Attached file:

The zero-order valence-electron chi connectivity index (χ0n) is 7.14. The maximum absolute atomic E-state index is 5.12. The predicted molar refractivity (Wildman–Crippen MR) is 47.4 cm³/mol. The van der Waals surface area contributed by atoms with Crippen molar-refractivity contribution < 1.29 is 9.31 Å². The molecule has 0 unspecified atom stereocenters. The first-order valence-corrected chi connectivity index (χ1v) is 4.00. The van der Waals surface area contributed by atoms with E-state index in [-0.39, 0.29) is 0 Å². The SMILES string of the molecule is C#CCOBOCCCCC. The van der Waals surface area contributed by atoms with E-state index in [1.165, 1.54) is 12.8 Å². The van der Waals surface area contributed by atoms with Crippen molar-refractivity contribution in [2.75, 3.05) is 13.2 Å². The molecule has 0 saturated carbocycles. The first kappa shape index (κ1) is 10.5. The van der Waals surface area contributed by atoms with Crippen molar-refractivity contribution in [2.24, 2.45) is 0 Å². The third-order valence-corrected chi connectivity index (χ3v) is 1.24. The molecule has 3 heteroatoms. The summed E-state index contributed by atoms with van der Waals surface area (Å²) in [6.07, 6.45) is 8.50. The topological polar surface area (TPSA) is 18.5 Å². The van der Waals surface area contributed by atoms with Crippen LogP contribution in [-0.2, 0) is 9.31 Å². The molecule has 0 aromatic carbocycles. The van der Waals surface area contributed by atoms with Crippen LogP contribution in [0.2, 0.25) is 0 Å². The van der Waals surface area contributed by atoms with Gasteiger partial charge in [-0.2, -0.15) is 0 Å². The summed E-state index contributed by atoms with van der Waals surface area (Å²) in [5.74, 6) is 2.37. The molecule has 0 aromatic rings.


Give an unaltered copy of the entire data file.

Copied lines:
The zero-order valence-electron chi connectivity index (χ0n) is 7.14. The maximum absolute atomic E-state index is 5.12. The predicted molar refractivity (Wildman–Crippen MR) is 47.4 cm³/mol. The van der Waals surface area contributed by atoms with Crippen molar-refractivity contribution < 1.29 is 9.31 Å². The molecule has 0 unspecified atom stereocenters. The first-order valence-corrected chi connectivity index (χ1v) is 4.00. The van der Waals surface area contributed by atoms with E-state index in [-0.39, 0.29) is 0 Å². The SMILES string of the molecule is C#CCOBOCCCCC. The van der Waals surface area contributed by atoms with E-state index in [1.165, 1.54) is 12.8 Å². The van der Waals surface area contributed by atoms with Crippen molar-refractivity contribution in [2.75, 3.05) is 13.2 Å². The molecule has 0 saturated carbocycles. The first kappa shape index (κ1) is 10.5. The van der Waals surface area contributed by atoms with Crippen molar-refractivity contribution in [2.24, 2.45) is 0 Å². The third-order valence-corrected chi connectivity index (χ3v) is 1.24. The molecule has 3 heteroatoms. The summed E-state index contributed by atoms with van der Waals surface area (Å²) in [6.07, 6.45) is 8.50. The topological polar surface area (TPSA) is 18.5 Å². The van der Waals surface area contributed by atoms with Crippen LogP contribution in [-0.2, 0) is 9.31 Å². The molecule has 0 aromatic carbocycles. The van der Waals surface area contributed by atoms with Crippen LogP contribution in [0.2, 0.25) is 0 Å². The van der Waals surface area contributed by atoms with Gasteiger partial charge in [-0.2, -0.15) is 0 Å². The summed E-state index contributed by atoms with van der Waals surface area (Å²) in [5.74, 6) is 2.37. The molecule has 0 aromatic rings.